My (successful) experience with on-cycle this year
Hey everyone, slow night here so I thought I’d take the time to share a fairly detailed account of my experience with on-cycle PE recruiting a few weeks ago, during which I was fortunate to secure a seat at one of my target funds as a 2025 associate. Hopefully this can serve as a helpful narrative for people considering on-cycle next year. After running through my story of on-cycle, I’ll share some key takeaways.
As background, I went to a decent but total non-target school. I had to completely work my ass off with networking and studying technicals for IB recruiting, and successfully got a few offers for IB SA roles, ultimately going with a mid-tier ( , , , , , etc.). I received a return offer, and have just begun my first year as an analyst.
I’ve been pretty focused on recruiting for PE for awhile, and began preparing for on-cycle in earnest back in February/March (not the most fun senior Spring). I spent an excessive amount of modeling, as well as refining my behaviorals, studying the broader technicals, preparing deal walkthroughs, etc. A few former analysts from my bank who went through on-cycle previously served as my main coaches, providing me with most of the resources I used. Preparing for on-cycle consumed most of my Spring and Summer, which was painful and required a lot of sacrifices, for which I have some regret (I should’ve traveled while I had the chance!). Ultimately it worked out for me and I think it was the right choice to focus on it so extensively, but I’d be remiss to not mention the very real . I’m not sure it’s worth it for everyone, and some of you might be wise to defer a year if the process continues happening this insanely early.
Fast forward to this Summer and how things played out. Headhunters began reaching out between July ~15-20th, with 15-30 minute intro chats happening Tuesday-Thursday of that week. I spoke with about 5 of the main headhunters. The conversations were pretty brief, mostly focused on what types of opportunities I was interested in. A few asked about my past experiences, and one gave a verbal case study discussing an investment in a company. The most important thing was having very clear answers for what I was looking for (PE roles with an emphasis on late-stage buyout investing) and being able to talk through factors like what verticals I’d enjoy, geographical preference, fund size, etc. Having done my research beforehand, I was able to give each headhunter a specific list of the firms they covered that interest me, and a well-tailored explanation of my criteria.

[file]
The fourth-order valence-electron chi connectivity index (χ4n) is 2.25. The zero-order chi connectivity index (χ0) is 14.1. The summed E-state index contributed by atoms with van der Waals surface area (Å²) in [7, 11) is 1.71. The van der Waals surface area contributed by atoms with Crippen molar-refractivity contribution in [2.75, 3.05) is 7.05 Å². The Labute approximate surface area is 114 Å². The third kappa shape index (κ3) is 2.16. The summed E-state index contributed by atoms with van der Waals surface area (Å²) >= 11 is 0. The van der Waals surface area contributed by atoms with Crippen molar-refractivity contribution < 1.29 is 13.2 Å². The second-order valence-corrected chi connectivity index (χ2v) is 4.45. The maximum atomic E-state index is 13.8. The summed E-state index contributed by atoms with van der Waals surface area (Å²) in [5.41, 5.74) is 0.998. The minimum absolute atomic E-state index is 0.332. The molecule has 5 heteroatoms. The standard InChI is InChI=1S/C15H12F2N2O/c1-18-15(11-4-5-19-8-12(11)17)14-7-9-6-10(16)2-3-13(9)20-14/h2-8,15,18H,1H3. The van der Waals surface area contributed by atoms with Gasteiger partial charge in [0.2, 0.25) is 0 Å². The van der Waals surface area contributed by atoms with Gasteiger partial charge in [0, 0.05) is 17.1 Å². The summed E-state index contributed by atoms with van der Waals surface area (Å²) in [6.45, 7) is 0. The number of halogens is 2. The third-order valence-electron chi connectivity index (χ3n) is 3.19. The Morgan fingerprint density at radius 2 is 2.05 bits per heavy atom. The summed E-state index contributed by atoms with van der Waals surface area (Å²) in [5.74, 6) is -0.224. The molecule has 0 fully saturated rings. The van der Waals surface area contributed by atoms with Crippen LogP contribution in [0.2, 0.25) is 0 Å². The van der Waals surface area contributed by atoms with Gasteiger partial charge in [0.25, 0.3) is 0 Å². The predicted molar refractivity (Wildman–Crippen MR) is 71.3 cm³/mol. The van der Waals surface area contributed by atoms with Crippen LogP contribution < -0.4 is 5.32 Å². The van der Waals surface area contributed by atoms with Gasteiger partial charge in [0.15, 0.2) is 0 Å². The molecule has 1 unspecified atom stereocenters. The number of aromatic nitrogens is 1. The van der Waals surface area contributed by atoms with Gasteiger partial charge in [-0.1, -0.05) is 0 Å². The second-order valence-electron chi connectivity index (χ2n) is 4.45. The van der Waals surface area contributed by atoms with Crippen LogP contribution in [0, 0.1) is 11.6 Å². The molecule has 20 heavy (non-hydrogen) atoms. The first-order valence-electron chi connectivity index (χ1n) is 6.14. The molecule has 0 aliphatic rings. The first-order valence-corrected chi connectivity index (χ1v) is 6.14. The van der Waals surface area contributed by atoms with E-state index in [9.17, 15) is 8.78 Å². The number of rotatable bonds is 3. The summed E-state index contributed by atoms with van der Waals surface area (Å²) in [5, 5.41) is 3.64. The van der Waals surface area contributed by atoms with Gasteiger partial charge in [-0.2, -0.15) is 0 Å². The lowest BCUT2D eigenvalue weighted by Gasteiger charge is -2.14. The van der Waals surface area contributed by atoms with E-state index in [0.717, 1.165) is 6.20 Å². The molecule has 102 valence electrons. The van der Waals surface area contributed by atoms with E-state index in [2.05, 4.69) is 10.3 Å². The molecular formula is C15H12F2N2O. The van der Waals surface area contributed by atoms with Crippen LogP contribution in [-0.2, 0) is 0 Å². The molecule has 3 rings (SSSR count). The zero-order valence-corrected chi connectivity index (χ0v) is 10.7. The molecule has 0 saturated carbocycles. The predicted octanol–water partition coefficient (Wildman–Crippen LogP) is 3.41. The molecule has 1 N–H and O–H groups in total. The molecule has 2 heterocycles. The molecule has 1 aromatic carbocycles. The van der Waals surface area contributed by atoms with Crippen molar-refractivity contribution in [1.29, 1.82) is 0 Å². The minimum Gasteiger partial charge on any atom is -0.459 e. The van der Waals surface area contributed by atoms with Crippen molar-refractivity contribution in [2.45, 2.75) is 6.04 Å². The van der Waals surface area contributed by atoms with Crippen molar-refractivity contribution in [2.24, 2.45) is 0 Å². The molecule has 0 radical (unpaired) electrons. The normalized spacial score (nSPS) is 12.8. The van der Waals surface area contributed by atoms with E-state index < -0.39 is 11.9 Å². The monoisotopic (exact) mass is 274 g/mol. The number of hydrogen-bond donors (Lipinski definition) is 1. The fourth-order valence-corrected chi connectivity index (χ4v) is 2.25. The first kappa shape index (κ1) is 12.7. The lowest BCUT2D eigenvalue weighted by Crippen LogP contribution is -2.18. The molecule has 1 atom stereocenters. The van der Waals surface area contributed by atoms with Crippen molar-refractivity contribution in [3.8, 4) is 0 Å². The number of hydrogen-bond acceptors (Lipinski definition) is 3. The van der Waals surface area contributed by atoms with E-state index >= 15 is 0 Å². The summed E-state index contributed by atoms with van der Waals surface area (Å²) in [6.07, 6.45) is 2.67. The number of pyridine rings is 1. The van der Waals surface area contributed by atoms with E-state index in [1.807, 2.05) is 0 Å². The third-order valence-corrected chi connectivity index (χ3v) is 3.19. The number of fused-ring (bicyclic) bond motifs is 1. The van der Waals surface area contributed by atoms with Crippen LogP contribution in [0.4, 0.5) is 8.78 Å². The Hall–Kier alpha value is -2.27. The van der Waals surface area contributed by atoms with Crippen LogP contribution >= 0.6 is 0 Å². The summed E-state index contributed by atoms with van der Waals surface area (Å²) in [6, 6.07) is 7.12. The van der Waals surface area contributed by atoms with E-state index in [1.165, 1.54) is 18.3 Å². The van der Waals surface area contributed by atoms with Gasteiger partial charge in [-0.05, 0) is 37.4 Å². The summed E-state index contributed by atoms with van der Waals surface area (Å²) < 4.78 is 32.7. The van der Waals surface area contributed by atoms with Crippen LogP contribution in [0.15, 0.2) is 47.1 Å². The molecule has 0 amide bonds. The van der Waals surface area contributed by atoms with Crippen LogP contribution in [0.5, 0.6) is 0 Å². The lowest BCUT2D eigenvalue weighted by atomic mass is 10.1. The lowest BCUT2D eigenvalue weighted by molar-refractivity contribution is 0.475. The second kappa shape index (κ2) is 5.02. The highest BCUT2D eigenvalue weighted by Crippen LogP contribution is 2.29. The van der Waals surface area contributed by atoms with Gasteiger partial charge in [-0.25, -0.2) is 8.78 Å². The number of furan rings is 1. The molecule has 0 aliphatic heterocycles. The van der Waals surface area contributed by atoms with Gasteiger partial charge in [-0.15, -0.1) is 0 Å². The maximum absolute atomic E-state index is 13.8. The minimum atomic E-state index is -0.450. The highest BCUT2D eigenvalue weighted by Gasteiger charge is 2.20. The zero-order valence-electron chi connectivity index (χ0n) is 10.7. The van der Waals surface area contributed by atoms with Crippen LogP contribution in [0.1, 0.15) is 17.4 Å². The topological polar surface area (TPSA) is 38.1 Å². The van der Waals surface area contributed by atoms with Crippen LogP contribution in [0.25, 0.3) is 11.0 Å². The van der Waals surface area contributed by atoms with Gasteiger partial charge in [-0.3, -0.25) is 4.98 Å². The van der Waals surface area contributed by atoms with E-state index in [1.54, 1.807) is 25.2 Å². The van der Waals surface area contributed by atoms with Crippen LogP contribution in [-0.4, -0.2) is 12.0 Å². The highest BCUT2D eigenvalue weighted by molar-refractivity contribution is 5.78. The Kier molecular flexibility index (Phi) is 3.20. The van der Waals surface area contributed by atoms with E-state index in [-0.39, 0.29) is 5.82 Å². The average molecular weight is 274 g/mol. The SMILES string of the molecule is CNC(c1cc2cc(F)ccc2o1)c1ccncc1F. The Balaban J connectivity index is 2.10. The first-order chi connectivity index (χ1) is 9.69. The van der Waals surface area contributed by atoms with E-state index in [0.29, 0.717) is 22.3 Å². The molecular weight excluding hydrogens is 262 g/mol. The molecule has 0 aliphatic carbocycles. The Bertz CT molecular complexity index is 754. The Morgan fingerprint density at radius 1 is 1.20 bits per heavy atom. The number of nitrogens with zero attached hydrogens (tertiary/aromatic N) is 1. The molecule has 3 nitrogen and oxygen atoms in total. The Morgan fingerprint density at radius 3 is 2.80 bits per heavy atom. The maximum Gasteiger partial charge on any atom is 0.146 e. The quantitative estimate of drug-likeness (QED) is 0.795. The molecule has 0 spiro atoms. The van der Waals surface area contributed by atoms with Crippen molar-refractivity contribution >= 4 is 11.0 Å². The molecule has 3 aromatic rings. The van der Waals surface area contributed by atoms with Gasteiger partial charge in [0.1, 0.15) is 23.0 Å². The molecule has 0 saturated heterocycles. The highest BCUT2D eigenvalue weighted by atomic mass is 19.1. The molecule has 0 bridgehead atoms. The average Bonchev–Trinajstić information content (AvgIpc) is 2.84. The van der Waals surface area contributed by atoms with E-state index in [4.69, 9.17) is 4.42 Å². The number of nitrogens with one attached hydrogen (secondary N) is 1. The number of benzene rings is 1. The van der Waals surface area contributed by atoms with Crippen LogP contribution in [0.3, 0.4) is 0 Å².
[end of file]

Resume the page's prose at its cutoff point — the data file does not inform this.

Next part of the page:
On Wednesday, a few headhunters scheduled coffee chats with me at some of the firms I expressed interest in, so I started having some casual chats with associates and VPs at those firms. These are “meant to be casual”, and on the face of it they largely were, since it was mostly just time for me to ask them questions about their firms and experiences. Some of the interviews I later got invited to were for those firms, so clearly the chats do matter.
Friday comes around, and bam, on-cycle kicks off with a bang. It's 4pm, and I get an invite to come interview at a great MM shop, so I schedule it for 7pm. Three minutes later I get another email inviting me to go interview at a megafund. I tell them I have an interview at 7pm, so they told me to go there right away. I throw on my suit and Uber there, arriving around 5pm. Keep in mind this is about a week now after the headhunter activity really picked up, and just 2-3 days after having the headhunter chats.
I made it through a few rounds at the mf, ultimately not passing the third case study. The interviewer and I just didn't click, and I fumbled the case study enough that it was not a surprise.